Canoes, Colonialism and Reconciliation
The University of Manitoba and its partners are hosting two events focusing on canoes and reconciliation; the first is a screening of two films, the second is a lecture at the Canadian Museum for Human Rights.
Please join us on Friday, June 8, for a screening of two films about canoes, followed by a Q&A with filmmakers Derrick LaMere and Hillary Beattie.
United by Water (Derrick LaMere, 2017, 56 min)
The 5 tribes of the Upper Columbia River unite on the water in traditional canoes for the first time since the Grand Coulee Dam flooded their traditional waterways 76 years ago.
GLWA: The Resurgence of the Ocean-Going Canoe (Vina Brown and Hillary Beattie, 2017, 46 minutes)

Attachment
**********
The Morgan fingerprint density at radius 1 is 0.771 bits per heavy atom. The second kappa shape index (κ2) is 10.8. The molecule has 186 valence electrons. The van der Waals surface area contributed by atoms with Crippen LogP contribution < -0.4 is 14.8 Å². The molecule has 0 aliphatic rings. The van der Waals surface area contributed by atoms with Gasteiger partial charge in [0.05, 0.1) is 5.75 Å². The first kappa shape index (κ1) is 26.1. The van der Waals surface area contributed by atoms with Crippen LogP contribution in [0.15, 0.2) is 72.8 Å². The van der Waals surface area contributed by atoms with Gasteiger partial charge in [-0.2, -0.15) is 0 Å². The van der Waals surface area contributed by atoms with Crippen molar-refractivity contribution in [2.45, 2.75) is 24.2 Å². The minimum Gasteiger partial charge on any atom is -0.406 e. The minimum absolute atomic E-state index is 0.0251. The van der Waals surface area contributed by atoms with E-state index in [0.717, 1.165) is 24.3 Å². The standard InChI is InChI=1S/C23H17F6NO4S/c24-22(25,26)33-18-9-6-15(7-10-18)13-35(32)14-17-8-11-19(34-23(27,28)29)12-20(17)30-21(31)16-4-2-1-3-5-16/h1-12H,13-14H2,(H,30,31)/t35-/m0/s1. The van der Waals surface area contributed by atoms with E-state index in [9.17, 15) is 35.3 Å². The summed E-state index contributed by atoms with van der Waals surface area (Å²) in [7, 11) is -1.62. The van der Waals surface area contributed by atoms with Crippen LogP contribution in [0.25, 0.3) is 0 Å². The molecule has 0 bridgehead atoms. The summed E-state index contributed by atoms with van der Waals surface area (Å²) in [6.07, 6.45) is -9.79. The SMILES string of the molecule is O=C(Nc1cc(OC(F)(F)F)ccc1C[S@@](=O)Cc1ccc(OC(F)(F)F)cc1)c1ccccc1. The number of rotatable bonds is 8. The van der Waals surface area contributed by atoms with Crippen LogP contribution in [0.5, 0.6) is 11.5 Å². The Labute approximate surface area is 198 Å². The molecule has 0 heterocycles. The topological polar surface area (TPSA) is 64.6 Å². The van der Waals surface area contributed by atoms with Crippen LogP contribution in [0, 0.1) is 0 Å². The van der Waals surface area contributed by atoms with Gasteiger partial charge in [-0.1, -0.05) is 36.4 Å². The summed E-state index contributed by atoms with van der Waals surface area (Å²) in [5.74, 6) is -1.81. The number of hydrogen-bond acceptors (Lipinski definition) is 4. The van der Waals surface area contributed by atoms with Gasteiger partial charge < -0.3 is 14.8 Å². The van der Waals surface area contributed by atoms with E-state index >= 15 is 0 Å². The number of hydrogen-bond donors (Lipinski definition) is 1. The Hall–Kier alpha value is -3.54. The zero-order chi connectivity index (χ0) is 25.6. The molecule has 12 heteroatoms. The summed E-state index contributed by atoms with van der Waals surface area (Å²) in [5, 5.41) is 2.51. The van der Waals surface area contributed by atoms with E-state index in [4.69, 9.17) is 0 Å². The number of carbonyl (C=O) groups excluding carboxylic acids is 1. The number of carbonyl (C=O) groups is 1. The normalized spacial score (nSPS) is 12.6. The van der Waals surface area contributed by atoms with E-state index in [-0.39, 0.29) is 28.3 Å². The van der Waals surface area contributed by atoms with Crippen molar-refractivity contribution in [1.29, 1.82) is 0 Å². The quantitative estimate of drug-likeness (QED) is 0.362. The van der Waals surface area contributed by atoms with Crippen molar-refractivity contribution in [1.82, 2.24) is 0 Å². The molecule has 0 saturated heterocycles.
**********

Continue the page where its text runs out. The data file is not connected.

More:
A group of Heiltsuk youth paddle down the coast of Washington State to honour the invitation of ancestral groups of the Nisqually Tribe for Tribal Journeys 2016. Over a period of twelve days, youth learn and revitalize their cultural songs, dances, stories, language, teachings, and other traditions.
What: Film screening
When: Friday, June 8, 7 p.m.
Where: Dramatic Arts Centre, 585 Ellice Ave.
Bruce Erickson, assistant professor in the department of environment and geography, has organized a panel discussion featuring Indigenous community leaders speaking about what how canoeing can be a practice of reconciliation. The discussion will take place at the Canadian Museum for Human Rights on June 10.
What: Panel discussion, “Canoes, Colonialism and Reconciliation”
When: Sunday, June 10, 2-3:30 p.m.
Where: Stuart Clark Garden of Contemplation on Level 3, Canadian Museum for Human Rights
Cost: Free with admission